Talking to your adult children about all the issues you will face as you get older is often very difficult. This episode will give you a practical and empathetic approach to working with your children to discuss and plan all the decisions you will have to make. Bob will lay out the steps to prepare and hold a family meeting to open the lines of communication. He will address such critical areas as legal issues that can impact the family, end-of-life planning, health care planning, and passing on a legacy to the next generation.
About Bob Mauterstock:
Bob Mauterstock is an accomplished speaker, author, and sought-after authority on the financial concerns of baby boomers and their adult children. For over 35 years, Bob has helped families achieve a worry-free, comfortable retirement. He has inspired baby boomers and their adult children to give each other the gift of communication and preserve their legacy for future generations.
He set up his first registered investment advisory firm in 1982 (Financial Action Plans, Inc.) and began doing financial planning for clients. In 1987, he became a Certified Financial Planner specializing in retirement income planning, long-term care planning, investment management, and legacy planning and worked with hundreds of families throughout New England.
After selling his practice in 2009 and officially retiring as a financial planner, Bob began to focus his energy on coaching financial advisers to learn the skills to advise their clients on eldercare issues. He has been quoted in several publications and appeared on several radio programs. In addition, he has spoken to groups of financial advisors and their clients throughout the country.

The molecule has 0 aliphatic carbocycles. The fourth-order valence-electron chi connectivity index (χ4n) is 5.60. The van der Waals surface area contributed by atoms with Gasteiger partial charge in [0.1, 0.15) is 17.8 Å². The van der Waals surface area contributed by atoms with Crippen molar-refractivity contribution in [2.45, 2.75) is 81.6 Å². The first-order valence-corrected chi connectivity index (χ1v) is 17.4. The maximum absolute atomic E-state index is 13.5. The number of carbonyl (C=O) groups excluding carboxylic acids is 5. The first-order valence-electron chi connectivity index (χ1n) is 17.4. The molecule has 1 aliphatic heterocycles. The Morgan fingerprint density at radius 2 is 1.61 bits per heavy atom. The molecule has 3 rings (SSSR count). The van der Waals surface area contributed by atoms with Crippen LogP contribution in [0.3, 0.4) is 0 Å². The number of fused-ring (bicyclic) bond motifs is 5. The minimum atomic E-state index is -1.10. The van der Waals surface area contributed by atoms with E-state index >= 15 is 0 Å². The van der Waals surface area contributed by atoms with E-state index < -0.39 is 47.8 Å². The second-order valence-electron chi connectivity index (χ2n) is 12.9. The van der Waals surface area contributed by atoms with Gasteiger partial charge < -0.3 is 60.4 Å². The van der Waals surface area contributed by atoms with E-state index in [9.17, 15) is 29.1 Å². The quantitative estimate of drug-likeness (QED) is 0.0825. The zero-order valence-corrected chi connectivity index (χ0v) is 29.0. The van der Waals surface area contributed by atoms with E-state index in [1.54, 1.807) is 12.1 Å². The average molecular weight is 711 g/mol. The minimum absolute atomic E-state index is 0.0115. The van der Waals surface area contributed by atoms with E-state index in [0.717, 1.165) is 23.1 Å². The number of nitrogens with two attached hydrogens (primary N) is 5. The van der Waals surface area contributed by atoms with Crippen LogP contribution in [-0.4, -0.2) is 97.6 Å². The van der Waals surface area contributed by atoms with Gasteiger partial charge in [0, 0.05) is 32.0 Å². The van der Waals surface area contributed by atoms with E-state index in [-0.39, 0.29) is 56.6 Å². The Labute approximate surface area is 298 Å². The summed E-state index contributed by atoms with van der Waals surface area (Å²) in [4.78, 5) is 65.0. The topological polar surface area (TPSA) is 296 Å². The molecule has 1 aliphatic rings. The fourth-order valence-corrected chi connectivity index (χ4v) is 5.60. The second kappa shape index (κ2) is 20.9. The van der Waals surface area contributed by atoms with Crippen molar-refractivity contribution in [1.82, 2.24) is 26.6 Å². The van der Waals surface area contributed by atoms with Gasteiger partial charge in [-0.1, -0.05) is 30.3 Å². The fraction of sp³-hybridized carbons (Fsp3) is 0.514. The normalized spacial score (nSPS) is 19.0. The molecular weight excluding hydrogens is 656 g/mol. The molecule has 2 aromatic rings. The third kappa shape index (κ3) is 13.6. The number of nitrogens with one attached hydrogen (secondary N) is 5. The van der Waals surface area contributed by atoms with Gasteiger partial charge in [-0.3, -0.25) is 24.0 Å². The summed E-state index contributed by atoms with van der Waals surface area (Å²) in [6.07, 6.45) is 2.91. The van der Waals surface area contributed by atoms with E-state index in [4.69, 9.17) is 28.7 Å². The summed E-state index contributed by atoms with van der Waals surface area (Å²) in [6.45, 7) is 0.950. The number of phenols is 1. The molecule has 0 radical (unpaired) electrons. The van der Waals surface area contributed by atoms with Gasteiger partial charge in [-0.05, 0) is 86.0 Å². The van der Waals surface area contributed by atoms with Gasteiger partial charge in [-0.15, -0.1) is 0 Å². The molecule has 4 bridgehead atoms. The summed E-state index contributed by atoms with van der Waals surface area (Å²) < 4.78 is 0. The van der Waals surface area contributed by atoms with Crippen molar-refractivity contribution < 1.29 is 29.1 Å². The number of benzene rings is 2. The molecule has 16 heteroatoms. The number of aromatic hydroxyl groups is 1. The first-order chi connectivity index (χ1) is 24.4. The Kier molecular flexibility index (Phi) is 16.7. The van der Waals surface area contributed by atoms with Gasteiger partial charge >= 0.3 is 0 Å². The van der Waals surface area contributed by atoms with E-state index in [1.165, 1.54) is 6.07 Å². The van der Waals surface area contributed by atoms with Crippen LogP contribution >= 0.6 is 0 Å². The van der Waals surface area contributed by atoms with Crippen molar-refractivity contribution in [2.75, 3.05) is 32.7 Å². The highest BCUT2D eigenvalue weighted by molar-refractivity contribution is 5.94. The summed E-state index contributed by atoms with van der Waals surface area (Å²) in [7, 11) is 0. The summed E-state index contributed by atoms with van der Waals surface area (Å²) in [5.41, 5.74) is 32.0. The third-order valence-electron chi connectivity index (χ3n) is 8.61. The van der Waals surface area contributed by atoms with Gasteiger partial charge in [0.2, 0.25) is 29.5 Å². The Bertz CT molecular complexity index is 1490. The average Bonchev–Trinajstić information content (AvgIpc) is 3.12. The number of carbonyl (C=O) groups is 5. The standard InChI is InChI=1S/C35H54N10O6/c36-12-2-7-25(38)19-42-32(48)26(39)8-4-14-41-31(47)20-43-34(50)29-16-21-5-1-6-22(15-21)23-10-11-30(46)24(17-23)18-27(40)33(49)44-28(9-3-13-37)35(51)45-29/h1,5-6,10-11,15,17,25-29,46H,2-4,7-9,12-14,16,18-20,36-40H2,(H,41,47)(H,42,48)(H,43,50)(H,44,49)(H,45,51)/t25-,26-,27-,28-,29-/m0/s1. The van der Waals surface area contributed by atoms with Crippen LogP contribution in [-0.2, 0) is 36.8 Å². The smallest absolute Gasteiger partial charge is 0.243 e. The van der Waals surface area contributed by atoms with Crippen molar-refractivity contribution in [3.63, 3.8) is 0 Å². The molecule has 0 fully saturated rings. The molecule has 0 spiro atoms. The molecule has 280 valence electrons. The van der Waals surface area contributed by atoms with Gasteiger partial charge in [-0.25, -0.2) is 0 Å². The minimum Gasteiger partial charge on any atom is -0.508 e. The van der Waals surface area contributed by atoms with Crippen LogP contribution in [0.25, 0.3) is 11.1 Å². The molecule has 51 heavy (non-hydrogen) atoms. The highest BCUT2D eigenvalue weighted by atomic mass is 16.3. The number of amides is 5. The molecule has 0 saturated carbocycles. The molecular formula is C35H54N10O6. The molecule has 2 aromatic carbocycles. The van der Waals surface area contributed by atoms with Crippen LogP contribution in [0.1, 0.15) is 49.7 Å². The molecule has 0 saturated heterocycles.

Bob has also authored four books, Can We Talk? The Financial Guide for Baby Boomers Assisting Their Elderly Parents, Passing the Torch, Critical Conversations with Your Adult Children, Financial Advisor Safeguard Volume 1: How to Protect Yourself, Your Practice and Your Aging Clients Who Have Diminished Mental Capacity, and Caring for Your Elderly Parents: Timely Tips for Baby Boomers.
Bob received his undergraduate degree from Princeton University and a master's from UCONN. After graduating from Princeton, he served in the US Navy for over 4 years as a pilot in Helicopter Support Squadron 4. He holds the CFP®, ChFC, and CLTC designations.
Get in touch with Bob Mauterstock:
Visit the Bob’s Website: https://plan4lifenow.com/
Download Bob’s Handouts:
Website Mentioned During Interview: https://theconversationproject.org/
What to do next:
It is time to reframe how we think about midlife, the transition period of life between young adulthood and old age, as not a “crisis” but a chrysalis — where a profound transformation happens. In his book, Learning to Love Midlife: 12 Reasons Why Life Gets Better With Age, Chip Conley offers an alternative narrative to the way we commonly think of our 40s and beyond, and reminds us that life begins at 50 with the best of our days still ahead of us.
He began exploring the physical, emotional, mental, vocational, and spiritual transitions that happen in our 40s, 50s, and 60s with a desire to share his learning freely. People are living longer than ever before, and because of this midlife becomes even more of an important time in our life. This life stage opens the door to embracing new perspectives and ways of thinking that have the potential to change our lives.
In this program, you'll discover how to:
Note: This is an audio-only webinar.
Date: Tuesday, February 27, 2024
Time: 12:00 noon Eastern (9:00 AM Pacific, 10 AM Mountain, 11 AM Central, and 7 AM Hawaiian)
Topic: Learning to Love Midlife: 12 Reasons Why Life Gets Better With Age
Speaker: Chip Conley, author, speaker, entrepreneur, and founder and CEO of the Modern Elder Academy
About Chip Conley